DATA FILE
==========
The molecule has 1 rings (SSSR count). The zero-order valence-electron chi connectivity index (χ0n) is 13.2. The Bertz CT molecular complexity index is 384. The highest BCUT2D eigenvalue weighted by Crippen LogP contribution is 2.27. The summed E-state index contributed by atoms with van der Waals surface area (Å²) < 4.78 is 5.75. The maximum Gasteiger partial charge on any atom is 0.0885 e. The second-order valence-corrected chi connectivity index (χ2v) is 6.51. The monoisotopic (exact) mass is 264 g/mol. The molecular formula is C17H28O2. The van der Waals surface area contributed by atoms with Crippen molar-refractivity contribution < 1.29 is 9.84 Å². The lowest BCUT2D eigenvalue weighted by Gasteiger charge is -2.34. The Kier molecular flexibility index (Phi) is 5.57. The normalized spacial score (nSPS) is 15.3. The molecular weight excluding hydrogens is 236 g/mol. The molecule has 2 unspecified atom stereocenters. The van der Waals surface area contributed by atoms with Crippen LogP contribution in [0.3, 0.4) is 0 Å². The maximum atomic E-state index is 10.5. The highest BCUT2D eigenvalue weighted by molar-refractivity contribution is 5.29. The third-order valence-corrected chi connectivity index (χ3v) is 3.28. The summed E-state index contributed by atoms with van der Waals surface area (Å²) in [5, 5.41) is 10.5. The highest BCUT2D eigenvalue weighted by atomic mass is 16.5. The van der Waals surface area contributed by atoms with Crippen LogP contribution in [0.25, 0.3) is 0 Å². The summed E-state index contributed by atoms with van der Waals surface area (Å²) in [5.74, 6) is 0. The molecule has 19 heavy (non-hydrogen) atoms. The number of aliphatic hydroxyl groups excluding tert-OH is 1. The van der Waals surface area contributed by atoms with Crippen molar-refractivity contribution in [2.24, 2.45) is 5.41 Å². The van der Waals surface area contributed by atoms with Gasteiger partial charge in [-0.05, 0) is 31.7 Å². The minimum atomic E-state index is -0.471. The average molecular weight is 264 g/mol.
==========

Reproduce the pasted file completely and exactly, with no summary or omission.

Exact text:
The molecule has 1 rings (SSSR count). The zero-order valence-electron chi connectivity index (χ0n) is 13.2. The Bertz CT molecular complexity index is 384. The highest BCUT2D eigenvalue weighted by Crippen LogP contribution is 2.27. The summed E-state index contributed by atoms with van der Waals surface area (Å²) < 4.78 is 5.75. The maximum Gasteiger partial charge on any atom is 0.0885 e. The second-order valence-corrected chi connectivity index (χ2v) is 6.51. The monoisotopic (exact) mass is 264 g/mol. The molecular formula is C17H28O2. The van der Waals surface area contributed by atoms with Crippen molar-refractivity contribution < 1.29 is 9.84 Å². The lowest BCUT2D eigenvalue weighted by Gasteiger charge is -2.34. The Kier molecular flexibility index (Phi) is 5.57. The normalized spacial score (nSPS) is 15.3. The molecular weight excluding hydrogens is 236 g/mol. The molecule has 2 unspecified atom stereocenters. The van der Waals surface area contributed by atoms with Crippen LogP contribution in [0.3, 0.4) is 0 Å². The maximum atomic E-state index is 10.5. The highest BCUT2D eigenvalue weighted by molar-refractivity contribution is 5.29. The third-order valence-corrected chi connectivity index (χ3v) is 3.28. The summed E-state index contributed by atoms with van der Waals surface area (Å²) in [5, 5.41) is 10.5. The highest BCUT2D eigenvalue weighted by atomic mass is 16.5. The van der Waals surface area contributed by atoms with Crippen LogP contribution in [0.25, 0.3) is 0 Å². The summed E-state index contributed by atoms with van der Waals surface area (Å²) in [5.74, 6) is 0. The molecule has 19 heavy (non-hydrogen) atoms. The number of aliphatic hydroxyl groups excluding tert-OH is 1. The van der Waals surface area contributed by atoms with Crippen molar-refractivity contribution in [2.24, 2.45) is 5.41 Å². The van der Waals surface area contributed by atoms with Gasteiger partial charge in [-0.05, 0) is 31.7 Å². The minimum atomic E-state index is -0.471. The average molecular weight is 264 g/mol.